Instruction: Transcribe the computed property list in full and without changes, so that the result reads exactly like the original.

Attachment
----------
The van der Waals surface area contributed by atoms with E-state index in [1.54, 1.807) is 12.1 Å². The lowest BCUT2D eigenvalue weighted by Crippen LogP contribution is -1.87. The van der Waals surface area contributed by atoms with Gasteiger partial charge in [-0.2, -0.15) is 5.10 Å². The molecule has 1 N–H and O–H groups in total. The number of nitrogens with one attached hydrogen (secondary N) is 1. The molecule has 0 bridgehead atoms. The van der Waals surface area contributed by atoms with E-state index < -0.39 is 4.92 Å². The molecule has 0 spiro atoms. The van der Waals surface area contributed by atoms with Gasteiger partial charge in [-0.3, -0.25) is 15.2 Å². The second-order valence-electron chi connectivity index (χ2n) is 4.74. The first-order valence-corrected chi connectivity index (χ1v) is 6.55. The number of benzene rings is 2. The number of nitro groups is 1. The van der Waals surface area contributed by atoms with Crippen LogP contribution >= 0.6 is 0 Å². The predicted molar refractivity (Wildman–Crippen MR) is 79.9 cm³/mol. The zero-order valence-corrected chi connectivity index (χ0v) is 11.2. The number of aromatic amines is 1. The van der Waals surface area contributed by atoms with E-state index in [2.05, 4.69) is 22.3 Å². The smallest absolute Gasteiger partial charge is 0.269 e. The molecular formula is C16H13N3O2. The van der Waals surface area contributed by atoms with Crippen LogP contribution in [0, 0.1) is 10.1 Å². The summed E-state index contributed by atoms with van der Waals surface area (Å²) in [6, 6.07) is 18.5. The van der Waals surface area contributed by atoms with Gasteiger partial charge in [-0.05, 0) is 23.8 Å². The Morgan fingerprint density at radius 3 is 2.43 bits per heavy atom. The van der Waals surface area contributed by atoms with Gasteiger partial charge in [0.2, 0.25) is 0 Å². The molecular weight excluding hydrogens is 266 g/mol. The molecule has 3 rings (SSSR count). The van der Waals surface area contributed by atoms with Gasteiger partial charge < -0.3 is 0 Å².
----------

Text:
The van der Waals surface area contributed by atoms with E-state index in [1.54, 1.807) is 12.1 Å². The lowest BCUT2D eigenvalue weighted by Crippen LogP contribution is -1.87. The van der Waals surface area contributed by atoms with Gasteiger partial charge in [-0.2, -0.15) is 5.10 Å². The molecule has 1 N–H and O–H groups in total. The number of nitrogens with one attached hydrogen (secondary N) is 1. The molecule has 0 bridgehead atoms. The van der Waals surface area contributed by atoms with E-state index < -0.39 is 4.92 Å². The molecule has 0 spiro atoms. The van der Waals surface area contributed by atoms with Gasteiger partial charge in [-0.3, -0.25) is 15.2 Å². The second-order valence-electron chi connectivity index (χ2n) is 4.74. The first-order valence-corrected chi connectivity index (χ1v) is 6.55. The number of benzene rings is 2. The number of nitro groups is 1. The van der Waals surface area contributed by atoms with Crippen LogP contribution >= 0.6 is 0 Å². The predicted molar refractivity (Wildman–Crippen MR) is 79.9 cm³/mol. The zero-order valence-corrected chi connectivity index (χ0v) is 11.2. The number of aromatic amines is 1. The van der Waals surface area contributed by atoms with E-state index in [2.05, 4.69) is 22.3 Å². The smallest absolute Gasteiger partial charge is 0.269 e. The molecular formula is C16H13N3O2. The van der Waals surface area contributed by atoms with Crippen LogP contribution in [0, 0.1) is 10.1 Å². The summed E-state index contributed by atoms with van der Waals surface area (Å²) in [6, 6.07) is 18.5. The van der Waals surface area contributed by atoms with Gasteiger partial charge in [-0.05, 0) is 23.8 Å². The Morgan fingerprint density at radius 3 is 2.43 bits per heavy atom. The van der Waals surface area contributed by atoms with Gasteiger partial charge in [0.2, 0.25) is 0 Å². The molecular weight excluding hydrogens is 266 g/mol. The molecule has 3 rings (SSSR count). The van der Waals surface area contributed by atoms with Gasteiger partial charge < -0.3 is 0 Å².